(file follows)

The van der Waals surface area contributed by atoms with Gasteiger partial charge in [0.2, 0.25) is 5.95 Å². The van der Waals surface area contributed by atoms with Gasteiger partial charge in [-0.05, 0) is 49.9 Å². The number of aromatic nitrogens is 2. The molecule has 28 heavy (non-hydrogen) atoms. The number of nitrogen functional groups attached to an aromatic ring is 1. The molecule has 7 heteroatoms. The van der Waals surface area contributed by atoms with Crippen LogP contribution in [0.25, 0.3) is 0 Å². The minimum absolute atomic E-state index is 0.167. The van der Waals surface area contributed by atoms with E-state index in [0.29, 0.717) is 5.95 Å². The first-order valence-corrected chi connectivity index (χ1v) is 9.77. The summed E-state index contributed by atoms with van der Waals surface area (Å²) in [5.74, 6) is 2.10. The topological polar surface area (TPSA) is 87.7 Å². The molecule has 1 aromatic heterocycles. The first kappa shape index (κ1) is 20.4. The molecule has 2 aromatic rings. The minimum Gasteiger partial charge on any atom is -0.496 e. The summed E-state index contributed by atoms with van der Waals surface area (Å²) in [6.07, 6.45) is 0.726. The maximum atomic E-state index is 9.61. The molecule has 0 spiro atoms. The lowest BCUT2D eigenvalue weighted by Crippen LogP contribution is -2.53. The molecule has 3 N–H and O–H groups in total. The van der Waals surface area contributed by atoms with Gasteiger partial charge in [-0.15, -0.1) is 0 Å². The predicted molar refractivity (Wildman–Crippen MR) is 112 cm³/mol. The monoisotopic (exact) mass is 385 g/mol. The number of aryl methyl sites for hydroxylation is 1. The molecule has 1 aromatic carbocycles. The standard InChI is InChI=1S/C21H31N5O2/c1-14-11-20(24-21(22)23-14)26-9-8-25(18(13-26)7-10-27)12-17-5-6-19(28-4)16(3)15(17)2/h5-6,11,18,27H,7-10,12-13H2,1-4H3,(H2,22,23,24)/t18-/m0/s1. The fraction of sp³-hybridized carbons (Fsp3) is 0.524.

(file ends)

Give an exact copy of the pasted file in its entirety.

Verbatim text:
The van der Waals surface area contributed by atoms with Gasteiger partial charge in [0.2, 0.25) is 5.95 Å². The van der Waals surface area contributed by atoms with Gasteiger partial charge in [-0.05, 0) is 49.9 Å². The number of aromatic nitrogens is 2. The molecule has 28 heavy (non-hydrogen) atoms. The number of nitrogen functional groups attached to an aromatic ring is 1. The molecule has 7 heteroatoms. The van der Waals surface area contributed by atoms with Crippen LogP contribution in [0.25, 0.3) is 0 Å². The minimum absolute atomic E-state index is 0.167. The van der Waals surface area contributed by atoms with E-state index in [0.29, 0.717) is 5.95 Å². The first-order valence-corrected chi connectivity index (χ1v) is 9.77. The summed E-state index contributed by atoms with van der Waals surface area (Å²) in [5.74, 6) is 2.10. The topological polar surface area (TPSA) is 87.7 Å². The molecule has 1 aromatic heterocycles. The first kappa shape index (κ1) is 20.4. The molecule has 2 aromatic rings. The minimum Gasteiger partial charge on any atom is -0.496 e. The summed E-state index contributed by atoms with van der Waals surface area (Å²) in [6.07, 6.45) is 0.726. The maximum atomic E-state index is 9.61. The molecule has 0 spiro atoms. The lowest BCUT2D eigenvalue weighted by Crippen LogP contribution is -2.53. The molecule has 3 N–H and O–H groups in total. The van der Waals surface area contributed by atoms with Gasteiger partial charge in [-0.15, -0.1) is 0 Å². The predicted molar refractivity (Wildman–Crippen MR) is 112 cm³/mol. The monoisotopic (exact) mass is 385 g/mol. The number of aryl methyl sites for hydroxylation is 1. The molecule has 1 aromatic carbocycles. The standard InChI is InChI=1S/C21H31N5O2/c1-14-11-20(24-21(22)23-14)26-9-8-25(18(13-26)7-10-27)12-17-5-6-19(28-4)16(3)15(17)2/h5-6,11,18,27H,7-10,12-13H2,1-4H3,(H2,22,23,24)/t18-/m0/s1. The fraction of sp³-hybridized carbons (Fsp3) is 0.524.